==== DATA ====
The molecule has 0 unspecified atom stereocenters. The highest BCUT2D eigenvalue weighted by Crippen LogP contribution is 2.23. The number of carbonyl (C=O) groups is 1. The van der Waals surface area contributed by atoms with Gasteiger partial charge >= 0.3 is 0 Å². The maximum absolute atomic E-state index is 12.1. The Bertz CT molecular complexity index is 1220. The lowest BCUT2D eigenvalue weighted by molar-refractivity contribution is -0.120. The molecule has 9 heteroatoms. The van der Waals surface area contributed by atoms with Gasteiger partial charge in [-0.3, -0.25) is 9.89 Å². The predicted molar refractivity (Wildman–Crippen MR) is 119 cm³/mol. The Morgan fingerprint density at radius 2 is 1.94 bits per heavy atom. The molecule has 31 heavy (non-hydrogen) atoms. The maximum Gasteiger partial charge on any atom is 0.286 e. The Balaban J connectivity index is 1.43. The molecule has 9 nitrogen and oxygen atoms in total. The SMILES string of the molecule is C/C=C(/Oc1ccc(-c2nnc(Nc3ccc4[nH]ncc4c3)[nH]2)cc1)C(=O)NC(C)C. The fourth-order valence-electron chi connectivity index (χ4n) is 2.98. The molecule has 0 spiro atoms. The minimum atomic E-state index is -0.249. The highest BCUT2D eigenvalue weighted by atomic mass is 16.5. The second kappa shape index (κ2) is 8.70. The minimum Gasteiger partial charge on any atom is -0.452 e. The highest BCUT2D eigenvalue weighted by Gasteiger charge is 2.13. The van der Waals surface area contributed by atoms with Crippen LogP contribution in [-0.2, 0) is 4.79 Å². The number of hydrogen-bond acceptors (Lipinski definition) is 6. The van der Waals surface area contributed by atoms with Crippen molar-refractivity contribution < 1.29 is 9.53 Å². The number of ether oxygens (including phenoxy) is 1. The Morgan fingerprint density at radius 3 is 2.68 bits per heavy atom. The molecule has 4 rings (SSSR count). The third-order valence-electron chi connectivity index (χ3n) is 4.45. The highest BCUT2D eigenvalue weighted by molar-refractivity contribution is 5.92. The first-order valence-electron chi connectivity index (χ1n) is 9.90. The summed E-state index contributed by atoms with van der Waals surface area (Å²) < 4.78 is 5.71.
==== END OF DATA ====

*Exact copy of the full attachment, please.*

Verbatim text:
The molecule has 0 unspecified atom stereocenters. The highest BCUT2D eigenvalue weighted by Crippen LogP contribution is 2.23. The number of carbonyl (C=O) groups is 1. The van der Waals surface area contributed by atoms with Gasteiger partial charge >= 0.3 is 0 Å². The maximum absolute atomic E-state index is 12.1. The Bertz CT molecular complexity index is 1220. The lowest BCUT2D eigenvalue weighted by molar-refractivity contribution is -0.120. The molecule has 9 heteroatoms. The van der Waals surface area contributed by atoms with Gasteiger partial charge in [-0.3, -0.25) is 9.89 Å². The predicted molar refractivity (Wildman–Crippen MR) is 119 cm³/mol. The Morgan fingerprint density at radius 2 is 1.94 bits per heavy atom. The molecule has 31 heavy (non-hydrogen) atoms. The maximum Gasteiger partial charge on any atom is 0.286 e. The Balaban J connectivity index is 1.43. The molecule has 9 nitrogen and oxygen atoms in total. The SMILES string of the molecule is C/C=C(/Oc1ccc(-c2nnc(Nc3ccc4[nH]ncc4c3)[nH]2)cc1)C(=O)NC(C)C. The fourth-order valence-electron chi connectivity index (χ4n) is 2.98. The molecule has 0 spiro atoms. The minimum atomic E-state index is -0.249. The highest BCUT2D eigenvalue weighted by atomic mass is 16.5. The second kappa shape index (κ2) is 8.70. The minimum Gasteiger partial charge on any atom is -0.452 e. The highest BCUT2D eigenvalue weighted by Gasteiger charge is 2.13. The van der Waals surface area contributed by atoms with Crippen LogP contribution in [-0.2, 0) is 4.79 Å². The number of hydrogen-bond acceptors (Lipinski definition) is 6. The van der Waals surface area contributed by atoms with Crippen molar-refractivity contribution < 1.29 is 9.53 Å². The number of ether oxygens (including phenoxy) is 1. The Morgan fingerprint density at radius 3 is 2.68 bits per heavy atom. The molecule has 4 rings (SSSR count). The third-order valence-electron chi connectivity index (χ3n) is 4.45. The highest BCUT2D eigenvalue weighted by molar-refractivity contribution is 5.92. The first-order valence-electron chi connectivity index (χ1n) is 9.90. The summed E-state index contributed by atoms with van der Waals surface area (Å²) < 4.78 is 5.71.